A sweeping fictional account of the early Christians, whose unlikely beliefs conquered the world
Gripped by the tale of a Messiah whose blood we drink and body we eat, the genre-defying author Emmanuel Carrère revisits the story of the early Church in his latest work. With an idiosyncratic and at times iconoclastic take on the charms and foibles of the Church fathers, Carrère ferries readers through his “doors” into the biblical narrative. Once inside, he follows the ragtag group of early Christians through the tumultuous days of the faith’s founding.
Shouldering biblical scholarship like a camcorder, Carrère re-creates the climate of the New Testament with the acumen of a seasoned storyteller, intertwining his own account of reckoning with the central tenets of the faith with the lives of the first Christians. Carrère puts himself in the shoes of Saint Paul and above all Saint Luke, charting Luke’s encounter with the marginal Jewish sect that eventually became Christianity, and retracing his investigation of its founder, an obscure religious freak who died under notorious circumstances.
Boldly blending scholarship with speculation, memoir with journalistic muckraking, Carrère sets out on a headlong chase through the latter part of the Bible, drawing out protagonists who believed they were caught up in the most important events of their time. An expansive and clever meditation on belief, The Kingdom chronicles the advent of a religion, and the ongoing quest to find a place within it.
"Carrère has managed to renovate the idea of what nonfiction writing can be. Profoundly intimate, historically and philosophically serious but able to cast compulsive narrative spells, Carrère’s books are hybrids, marrying deep reporting to scholarly explorations of theology, philosophy, psychology, personal history and historiography . . . Carrère has managed to write one masterpiece after another . . . The need to understand the role you have in the larger human story is at the heart of this beautiful, difficult book. Difficult not in form but in feeling, The Kingdom manages to get at the contradictions of what we call intimacy." —Wyatt Mason, The New York Times Magazine
"An amazingly various book, [The Kingdom] narrates the author’s crises of religious faith in the nineteen-nineties; combines conventional history and speculative reconstruction to describe the rise of early Christianity; deftly animates the first-century lives and journeys of Paul, Luke, and John; and attempts to explain how an unlikely cult, formed around the death and resurrection of an ascetic lyrical revolutionary, grew into the established Church we know today . . . What makes The Kingdom so engrossing is this element of personal struggle, our sense that the agnostic author is looking over his shoulder at the armies of faith, as they pursue him to the wall of rationality.” —James Wood, The New Yorker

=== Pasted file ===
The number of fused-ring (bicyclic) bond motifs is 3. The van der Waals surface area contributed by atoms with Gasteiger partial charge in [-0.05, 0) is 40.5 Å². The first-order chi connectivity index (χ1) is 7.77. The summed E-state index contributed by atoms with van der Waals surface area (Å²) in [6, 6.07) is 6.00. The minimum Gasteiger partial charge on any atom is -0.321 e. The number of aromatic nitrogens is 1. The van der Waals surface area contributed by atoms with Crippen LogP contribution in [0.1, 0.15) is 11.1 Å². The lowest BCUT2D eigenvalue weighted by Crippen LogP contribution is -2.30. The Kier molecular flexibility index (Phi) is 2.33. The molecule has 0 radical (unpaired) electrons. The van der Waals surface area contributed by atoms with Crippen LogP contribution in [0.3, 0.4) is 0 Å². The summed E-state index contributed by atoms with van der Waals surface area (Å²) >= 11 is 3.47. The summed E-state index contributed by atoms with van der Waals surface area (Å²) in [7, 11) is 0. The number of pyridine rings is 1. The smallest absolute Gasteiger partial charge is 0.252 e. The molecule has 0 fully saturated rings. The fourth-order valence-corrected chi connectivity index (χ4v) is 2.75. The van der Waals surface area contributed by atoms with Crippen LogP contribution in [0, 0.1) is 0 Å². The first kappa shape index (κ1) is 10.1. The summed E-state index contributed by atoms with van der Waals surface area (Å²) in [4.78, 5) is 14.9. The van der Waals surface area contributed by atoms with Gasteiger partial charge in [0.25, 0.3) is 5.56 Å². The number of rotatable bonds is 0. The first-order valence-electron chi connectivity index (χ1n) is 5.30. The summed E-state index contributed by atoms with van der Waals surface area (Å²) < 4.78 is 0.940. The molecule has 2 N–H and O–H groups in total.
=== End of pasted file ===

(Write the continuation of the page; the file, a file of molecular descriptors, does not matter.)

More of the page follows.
"To open the pages of this book is to fall into a world of speculation, memoir, history, and belief and disbelief in untidy measures. . . . a masterwork that takes readers into the heart of Christianity’s first days, as well into the depths of the author’s psyche. . . . The only category it really belongs in is tour de force." —Ilene Cooper, Booklist (starred review)
"Memoir, fiction, and history combine in a stirring portrayal of the world of the first Christians . . . A passionate, digressive, empathetic history of religious rebels and the mystery of faith." —Kirkus Reviews (starred Review)
"The latest from Carrère (Limonov) is a tale of modern and ancient Christianity, filtered through a text that’s equal parts memoir, academic essay, and fictional exploration. . . . a frequently fascinating book written by a curious, sharp mind." —Publishers Weekly
"Emmanuel Carrère [is] one of the best known and most innovative French writers." —Rachel Donadio, The New York Times
"I left the Catholic Church at thirteen and have not spent much time thinking about religion since then. But Emmanuel Carrère's The Kingdom kept me pinned to its pages until the end. It is personal and rigorous, skeptical and open, casual and profound, and its speculative portrait of Saint Luke, its main character, is as compelling as any fictional life I've read lately." —Luc Sante, author of The Other Paris
"My favorite books about Christianity are Augustine's Confessions, Origen's Contra Celsum, and, now, Emmanuel Carrère's The Kingdom. Both a pocket history and a gripping (and surprising!) intellectual self-portrait, I know of nothing else quite like it —and I wish like all hell I'd written it. Carrère is one of our planet's most compelling, inimitable writers, and The Kingdom is, in my view, his greatest book yet." —Tom Bissell, author of Apostle: Travels Among the Tombs of the Twelve